Richard Rodney

Richard Rodney
Senior Director, Head of Content Systems Development

Education: Bachelor’s degree, computer & systems engineering, Rensselaer Polytechnic Institute
Company Name: S&P Global
Industry: Ratings, Commodities, Data Analytics, Technology
Company CEO: Douglas L. Peterson
Company Headquarters Location: New York, New York
Number of Employees: 23,000 globally
Words you live by: The biggest room is the room for improvement. Team work makes the dream work
What book are you reading? Leaders Eat Last by Simon Sinek
What was your first job: Database Engineer @ S&P Global. This is my first company as a working adult.
Favorite charity: Harlem Educational Activities Fund (HEAF)
Interests: Spinning, traveling, listening to books, mentoring, and gardening
Family: Married 4 Years; no kids

Necessary Sacrifice

As we look back at the tracks that we have traveled to pave the path for our success, there are numerous examples of luck and hard work, but most important, the people who assisted us. It is rare to hear that someone who accomplished something did so by him or herself. Usain Bolt, the fastest man in the world, attributes his success to the upbringing his parents provided. LeBron James had countless team members and coaches in high school who played a role in his accomplishments. As we look back on our careers, it’s imperative that we pay it forward by being beacons of light for those around us. Supporting the next generation of Black business leaders does not start after we have hired them; it starts at the grassroots, back to where they build their foundation.

Often we hear companies complain that they aren’t able to find enough Black leaders. However, I think one of their failures is the lack of investment in the pipeline, thus they do not have enough candidates to draw from in a competitive technology landscape. There is a necessary sacrifice that’s needed, and it starts by investing in programs that give the younger generation exposure to what’s possible.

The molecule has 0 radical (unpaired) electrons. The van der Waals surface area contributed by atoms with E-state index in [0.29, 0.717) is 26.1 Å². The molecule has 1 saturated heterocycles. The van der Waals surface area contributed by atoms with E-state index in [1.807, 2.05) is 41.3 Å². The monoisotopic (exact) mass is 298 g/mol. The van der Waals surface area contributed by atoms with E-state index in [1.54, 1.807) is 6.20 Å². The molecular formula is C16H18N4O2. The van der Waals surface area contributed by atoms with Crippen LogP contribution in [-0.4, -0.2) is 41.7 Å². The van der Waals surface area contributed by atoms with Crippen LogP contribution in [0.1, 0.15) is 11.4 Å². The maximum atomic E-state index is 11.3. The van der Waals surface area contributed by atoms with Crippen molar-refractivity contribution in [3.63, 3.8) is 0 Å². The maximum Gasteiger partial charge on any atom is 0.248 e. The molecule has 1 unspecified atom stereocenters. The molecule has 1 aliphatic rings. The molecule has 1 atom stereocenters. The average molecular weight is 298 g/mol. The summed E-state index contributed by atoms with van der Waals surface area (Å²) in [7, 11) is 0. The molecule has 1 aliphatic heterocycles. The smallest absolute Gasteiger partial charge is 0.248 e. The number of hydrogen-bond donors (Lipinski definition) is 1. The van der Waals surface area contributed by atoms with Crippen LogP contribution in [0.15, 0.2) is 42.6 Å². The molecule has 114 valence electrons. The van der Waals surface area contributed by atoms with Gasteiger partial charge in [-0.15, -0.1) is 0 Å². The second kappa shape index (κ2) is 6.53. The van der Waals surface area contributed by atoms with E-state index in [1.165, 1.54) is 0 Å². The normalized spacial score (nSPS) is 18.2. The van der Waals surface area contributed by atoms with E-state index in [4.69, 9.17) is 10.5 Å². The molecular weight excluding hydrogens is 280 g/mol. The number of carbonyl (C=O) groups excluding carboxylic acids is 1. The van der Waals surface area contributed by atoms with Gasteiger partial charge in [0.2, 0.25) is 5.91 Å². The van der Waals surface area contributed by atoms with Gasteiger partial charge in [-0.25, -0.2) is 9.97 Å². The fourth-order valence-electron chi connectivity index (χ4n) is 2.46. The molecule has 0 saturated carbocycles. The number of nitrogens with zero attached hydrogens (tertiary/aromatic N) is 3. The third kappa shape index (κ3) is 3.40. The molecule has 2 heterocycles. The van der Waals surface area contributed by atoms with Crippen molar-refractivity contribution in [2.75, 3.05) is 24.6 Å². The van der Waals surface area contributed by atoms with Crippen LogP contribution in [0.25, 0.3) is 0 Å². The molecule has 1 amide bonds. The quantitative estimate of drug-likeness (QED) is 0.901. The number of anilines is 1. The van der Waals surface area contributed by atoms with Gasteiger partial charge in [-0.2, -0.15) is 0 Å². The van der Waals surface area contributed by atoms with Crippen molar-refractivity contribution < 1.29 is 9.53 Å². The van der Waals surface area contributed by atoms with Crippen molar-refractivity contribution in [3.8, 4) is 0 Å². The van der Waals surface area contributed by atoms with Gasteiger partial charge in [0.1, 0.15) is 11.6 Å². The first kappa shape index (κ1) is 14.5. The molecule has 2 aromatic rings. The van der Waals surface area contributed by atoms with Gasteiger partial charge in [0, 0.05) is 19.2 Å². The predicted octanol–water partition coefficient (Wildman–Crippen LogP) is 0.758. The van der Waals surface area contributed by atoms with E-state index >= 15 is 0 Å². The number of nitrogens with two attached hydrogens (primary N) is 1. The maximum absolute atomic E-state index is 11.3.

I live this by volunteering at institutions that create an environment where our youth are exposed to diverse experiences that they wouldn’t have normally gotten in the classroom. At the Harlem Educational Activities Fund (HEAF), I participate in career discussion panels, and communication and writing workshops. This allows the students to interact with leaders who look like them, and opens their eyes to the plethora of career options available.

Another example is my work with the FIRST (For Inspiration and Recognition in Science and Technology) robotics competition in New York City, where I volunteer as a Lead Team Queuer. Here, students from inner-city schools build 120-pound robots over six weeks and compete against other schools. The program allows us to lend support by creating a space for students to express their creativity and learn the importance of teamwork.

The activities mentioned above wouldn’t have been possible without great organizations like S&P Global. Through their various corporate responsibilities initiatives, the company sponsors FIRST robotics teams at schools in NYC and Denver. But most important, S&P Global allows its employees to volunteer their time, using GIVE BACK DAYS. When all is said and done, the most important component in making a difference is time. Time allows us to create impactful experiences for our successors. If organizations provide time to help define, build, grow, and support the grassroots programs and initiatives that our young Black youth participate in, we will see an abundance of Black leaders ready to lead around the world.